A new day may be dawning on both New York and New Jersey medical cannabis programs. Their close proximity to one another, shared infrastructure, and easy commuting between New York City and the various suburbs means they’ve always shared many common interests. We can add their viewpoint on cannabis to that list. Both states initially pushed to join the ranks of those states who legalized adult use of cannabis. Ultimately, neither state passed such legislation. So what does that mean for the states’ medical cannabis programs?

In New Jersey, the state assembly recently passed the Jake Honig Compassionate Use Medical Marijuana Act, the biggest change to the program since the bill was first signed into law nearly 10 years ago. If the bill is approved and ultimately signed into law, it would create a program that Sen. Joe Danielsen called a “national model” for medical marijuana programs. New Jersey currently has nearly 50,000 registered medical cannabis patients.

New Jersey’s Honig Act

What changes would the Honig Act bring to the state? The act would revamp nearly every aspect of the medical marijuana process. Under current law, there are a number of medical conditions that qualify a patient to use medical cannabis.

These include, but are not limited to:

  • Chronic pain related to musculoskeletal disorders or of visceral origin
  • Migraines
  • Tourette’s Syndrome
  • ALS
  • Multiple sclerosis
  • Opioid use disorder
  • Any terminal illness with a prognosis under 12 months.

Patients may also be authorized for medical cannabis if conventional therapy fails to treat conditions such as epilepsy, glaucoma, and PTSD.

Under the new bill, all of the above conditions would be considered a “qualifying condition,” allowing for medical cannabis use. Another change is removing the requirement for doctors to register with the state before they can recommend medical cannabis to a patient. Removing the registry requirement is expected to bring in new doctors and medical practices, making the process of finding medical cannabis easier.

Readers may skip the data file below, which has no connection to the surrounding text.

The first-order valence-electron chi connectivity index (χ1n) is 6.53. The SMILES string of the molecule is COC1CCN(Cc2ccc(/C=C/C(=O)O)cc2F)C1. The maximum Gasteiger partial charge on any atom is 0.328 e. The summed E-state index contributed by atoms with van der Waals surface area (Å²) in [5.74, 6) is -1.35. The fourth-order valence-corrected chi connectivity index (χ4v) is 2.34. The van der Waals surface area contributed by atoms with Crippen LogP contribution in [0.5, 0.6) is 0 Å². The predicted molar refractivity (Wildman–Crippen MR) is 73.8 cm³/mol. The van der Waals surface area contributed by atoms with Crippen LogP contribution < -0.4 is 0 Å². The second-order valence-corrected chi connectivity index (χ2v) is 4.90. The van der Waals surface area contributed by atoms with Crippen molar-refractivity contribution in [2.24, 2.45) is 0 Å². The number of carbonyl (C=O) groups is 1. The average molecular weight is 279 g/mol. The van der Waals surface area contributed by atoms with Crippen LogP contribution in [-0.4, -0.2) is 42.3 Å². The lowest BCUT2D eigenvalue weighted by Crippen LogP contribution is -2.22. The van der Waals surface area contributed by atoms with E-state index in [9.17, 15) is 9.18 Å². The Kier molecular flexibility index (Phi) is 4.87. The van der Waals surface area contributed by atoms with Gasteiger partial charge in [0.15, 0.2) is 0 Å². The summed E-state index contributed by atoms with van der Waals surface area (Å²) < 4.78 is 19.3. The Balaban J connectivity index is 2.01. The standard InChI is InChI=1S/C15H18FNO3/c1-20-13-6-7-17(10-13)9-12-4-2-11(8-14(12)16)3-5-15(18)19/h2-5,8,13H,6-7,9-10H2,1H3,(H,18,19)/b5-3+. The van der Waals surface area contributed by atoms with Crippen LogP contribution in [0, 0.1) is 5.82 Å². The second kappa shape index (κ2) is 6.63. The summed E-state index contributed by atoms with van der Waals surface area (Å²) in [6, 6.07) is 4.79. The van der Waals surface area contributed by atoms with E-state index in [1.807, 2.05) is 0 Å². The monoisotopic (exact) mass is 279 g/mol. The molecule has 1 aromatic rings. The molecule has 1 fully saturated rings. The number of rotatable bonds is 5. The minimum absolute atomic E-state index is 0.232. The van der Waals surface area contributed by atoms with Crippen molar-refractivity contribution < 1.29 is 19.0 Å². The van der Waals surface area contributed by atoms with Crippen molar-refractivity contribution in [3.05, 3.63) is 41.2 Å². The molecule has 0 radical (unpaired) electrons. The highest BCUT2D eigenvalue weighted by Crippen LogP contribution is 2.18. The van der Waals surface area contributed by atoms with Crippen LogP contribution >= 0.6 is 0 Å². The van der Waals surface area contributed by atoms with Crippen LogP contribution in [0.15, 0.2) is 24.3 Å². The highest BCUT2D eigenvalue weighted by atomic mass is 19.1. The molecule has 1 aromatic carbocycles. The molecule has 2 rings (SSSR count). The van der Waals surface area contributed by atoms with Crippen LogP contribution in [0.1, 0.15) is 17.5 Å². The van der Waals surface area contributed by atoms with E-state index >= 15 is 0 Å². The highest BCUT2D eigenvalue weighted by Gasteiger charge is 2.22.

One of the biggest changes addresses the process required before doctors can authorize a patient for medical cannabis use. Currently, a doctor must establish a bona fide relationship with the patient, which is defined as a “relationship in which the physician has ongoing responsibility for the assessment, care, and treatment of a patient’s debilitating medical condition.” If the Honig Act becomes law, the bona fide relationship requirement is removed. A doctor would be able to recommend medical cannabis following an initial visit with a patient, provided they’ve examined them, diagnosed the issue, and believe that cannabis would be helpful. Advanced practice nurses and physician’s assistants would also be able to recommend medical cannabis to patients.

The Honig Act would also add additional dispensaries throughout the state, as well as eliminate the state sales tax on medical marijuana purchases beginning in 2025. However, municipalities would be allowed to assess their own two percent tax on medical cannabis purchases within their municipalities. The Honig Act seeks to expand and grow New Jersey’s medical cannabis program. It requests the New Jersey Department of Health to issue 11 new permits for cannabis cultivators soon after the bill is signed into law. The Cannabis Regulatory Commission, which the bill establishes, could also issue new licenses for dispensaries. Finally, the Honig Act would replace the current requirement that patients re-certify on a quarterly basis with an annual recertification process.